"Rather than present evidence to explain the need for the Executive Order, the Government has taken the position that we must not review its decision at all. We disagree," they wrote.
"In short, although courts owe considerable deference to the President's policy determinations with respect to immigration and national security, it is beyond question that the federal judiciary retains the authority to adjudicate constitutional challenges to executive action."
The controversial order, levied late last month, banned travelers from Iran, Iraq, Syria, Yemen, Sudan, Libya and Somalia for 90 days and almost immediately sparked legal challenges, including this one on behalf of the states of Minnesota and Washington. The order also suspended the refugee resettlement program for 120 days, with an indefinite ban on refugees from Syria.
The states argued that the ban was motivated by religious discrimination, violated due process rights and endangered U.S. national security, rather than enhanced it.
The Trump administration was unable to convince the court that the ban did not violate due process rights – such as providing notice and a hearing prior to restricting an individual's ability to travel.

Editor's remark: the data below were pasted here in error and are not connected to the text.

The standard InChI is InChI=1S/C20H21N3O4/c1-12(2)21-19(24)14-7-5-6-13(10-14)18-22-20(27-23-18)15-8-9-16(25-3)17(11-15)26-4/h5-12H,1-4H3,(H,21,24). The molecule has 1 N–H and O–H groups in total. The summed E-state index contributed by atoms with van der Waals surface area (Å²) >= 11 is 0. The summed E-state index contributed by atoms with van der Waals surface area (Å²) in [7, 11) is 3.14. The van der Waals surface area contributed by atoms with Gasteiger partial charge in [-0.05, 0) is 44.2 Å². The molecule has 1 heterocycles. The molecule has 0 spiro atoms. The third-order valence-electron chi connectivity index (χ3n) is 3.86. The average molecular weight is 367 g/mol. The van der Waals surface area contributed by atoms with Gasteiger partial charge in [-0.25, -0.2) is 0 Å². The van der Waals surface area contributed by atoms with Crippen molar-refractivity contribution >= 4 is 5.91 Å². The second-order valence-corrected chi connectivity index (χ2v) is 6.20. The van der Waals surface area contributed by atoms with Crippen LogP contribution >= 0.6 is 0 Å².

The government had argued that due process rights were not violated because the White House counsel, several days after the ban was implemented, issued guidance stating that the order did not apply to green card holders – and that other individuals were not citizens and therefore had no due process rights.
The court, whose decision does not strictly rule on the constitutionality of the order itself, rejected both arguments, raising red flags for its arguments in legal battles to come.
The protections provided by the Fifth Amendment are not limited to citizens, the court insisted – before going on to chide the administration for its "shifting interpretations" of the order.
"We cannot say that the current interpretation by White House counsel, even if authoritative and binding, will persist past the immediate stage of these proceedings," they wrote.
The panel reserved judgment on whether the ban constitutes religious discrimination, but argued that the states had raised "serious allegations and present significant constitutional questions."
While Democrats praised the ruling as a victory for religious liberty, conservatives immediately leapt on the ruling as a sign of a politicized judiciary.
"No foreigner has a constitutional right to enter the United States and courts ought not second-guess sensitive national-security decisions of the president," Sen. Tom Cotton (R-Ark.) said in a statement that called the 9th Circuit "the most notoriously left-wing court in America."
Trump spoke briefly to reporters, calling the ruling "a political decision," according to NBC News.
He said he hadn't conferred yet with his new attorney general, Jeff Sessions, but predicted the administration would ultimately prevail.
"No this is just a decision that came down but we're gonna win the case," he told the network.
[Source: By Melanie Zanona and Katie Bo Williams, The Hill, Washington, 09Feb17]